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September 10th, 2019
When you start speaking a sentence, do you know exactly how it will end? Are your words all pre-decided, pre-arranged?
No, not at all.
We begin to speak due to some kind of emotional urge. That emotional urge has a kind of conceptual shape, and the words that we assemble seek to trace that shape, but it’s like tracing the lane lines while driving in the fog.
And just as we take a winding road one turn at a time, we place each word after the last in accordance to the emerging shape of that conceptual emotion.
Notice how no one is afraid to start a sentence, even though almost no one has any clue exactly where and how the sentence will unfold. Of course we have an ‘idea’.
But what exactly does that mean?
When we say we have an idea of what we’ll say?
That idea is certainly nothing like a script. It’s that conceptual emotion.
It’s more accurate to say: I have a feeling that I will speak.
That’s about all we can grant the situation. The moment we actually start describing the idea, or the feeling, we are building in real-time and that conceptual emotion is being converted into words. And we continue to build by speaking until the feeling is resolved, and we feel a sense of relief.
But examine how elusive this experience is: it cannot be planned. It simply happens and in some respect we simply listen to what we say.
The same exact thing happens while writing. Each piece of writing assembles itself as it moves forward. The great difference, however, is that while speech vanishes as fast as it is spoken, the written word is stamped onto reality in a way that permits editing. We can go back, and change, delete or start over. But on the whole, the same core elusiveness exists as it does with speech. We only ever have a feeling as to what we will write, just as we speak.
In the process, of course, we often end up stumbling across things we never dreamed of.
This experience can be scaled-up to larger efforts that we might undertake, and this is where we run into a strange disconnect.
Fear of failure often stops us in our tracks before we even begin work on some dream or goal. But why does this same fear fail to over come us at the beginning of each and every sentence that we speak?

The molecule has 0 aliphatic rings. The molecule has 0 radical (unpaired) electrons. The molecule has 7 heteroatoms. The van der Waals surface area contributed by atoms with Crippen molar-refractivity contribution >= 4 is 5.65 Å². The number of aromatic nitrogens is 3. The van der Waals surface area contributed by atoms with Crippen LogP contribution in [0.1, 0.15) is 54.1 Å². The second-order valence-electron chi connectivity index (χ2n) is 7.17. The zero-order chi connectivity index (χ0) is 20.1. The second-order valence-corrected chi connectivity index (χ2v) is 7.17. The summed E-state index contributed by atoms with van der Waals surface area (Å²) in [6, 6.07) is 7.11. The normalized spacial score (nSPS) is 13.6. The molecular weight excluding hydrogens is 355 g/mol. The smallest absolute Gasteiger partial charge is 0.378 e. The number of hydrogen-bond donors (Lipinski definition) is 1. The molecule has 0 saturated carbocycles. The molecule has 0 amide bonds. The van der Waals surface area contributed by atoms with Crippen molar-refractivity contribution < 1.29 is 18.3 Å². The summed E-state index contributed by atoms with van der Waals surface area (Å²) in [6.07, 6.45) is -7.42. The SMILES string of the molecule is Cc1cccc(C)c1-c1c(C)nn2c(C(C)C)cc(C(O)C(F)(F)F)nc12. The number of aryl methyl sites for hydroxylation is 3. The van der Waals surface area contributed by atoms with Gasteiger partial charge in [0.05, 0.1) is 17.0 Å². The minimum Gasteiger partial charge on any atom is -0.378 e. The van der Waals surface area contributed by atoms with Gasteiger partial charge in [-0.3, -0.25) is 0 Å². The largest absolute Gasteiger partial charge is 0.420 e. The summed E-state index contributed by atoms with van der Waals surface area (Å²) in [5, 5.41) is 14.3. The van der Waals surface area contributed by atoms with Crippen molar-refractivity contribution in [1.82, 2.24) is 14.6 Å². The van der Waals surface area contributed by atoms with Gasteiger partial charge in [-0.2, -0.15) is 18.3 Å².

Surely none of us would claim that each and every sentence we have uttered was a total success. The history of speech for every individual is undeniably riddled with tons of failure. Things that weren’t worded well, things we regret saying, things that just didn’t make sense.
But when it comes to that business we think about starting, or that book we want to write, or that adventure that fills our dreams, we hesitate.
Does this hesitation come from fear or from lack of practice trying?
Young children who are developing the ability to speak are constantly confronting false starts and inaccurately constructed sentences.
For example, let’s compare a child pointing at a ball and saying ‘ball’
and a slightly older version of the same child saying ‘I want ball’
and then a fully grown adult saying “Would you mind passing me the ball?’
All three of these utterances can reasonably describe the same conceptual emotion. But they represent possible iterations that are successively effective.
Fact is, we are so practiced with trying to speak that the possibility of failing to put together a complete sentence does not even phase us, even though it happens from time to time.
Everyone who speaks or writes has ultimately already taught themselves one of the most important lessons that we can import to all other parts of our life: keep trying and steamroll your own failure until you’ve built that thing you imagine, that business, that app, that movement, that book, that verbal description…
As we trudge into the unknown, we can take heed in the fact that things have a way of emerging and assembling themselves as we make progress. Just like the sentences we speak.
The key is to start and to keep moving.
This episode references Episode 63: The Etymology of Fear
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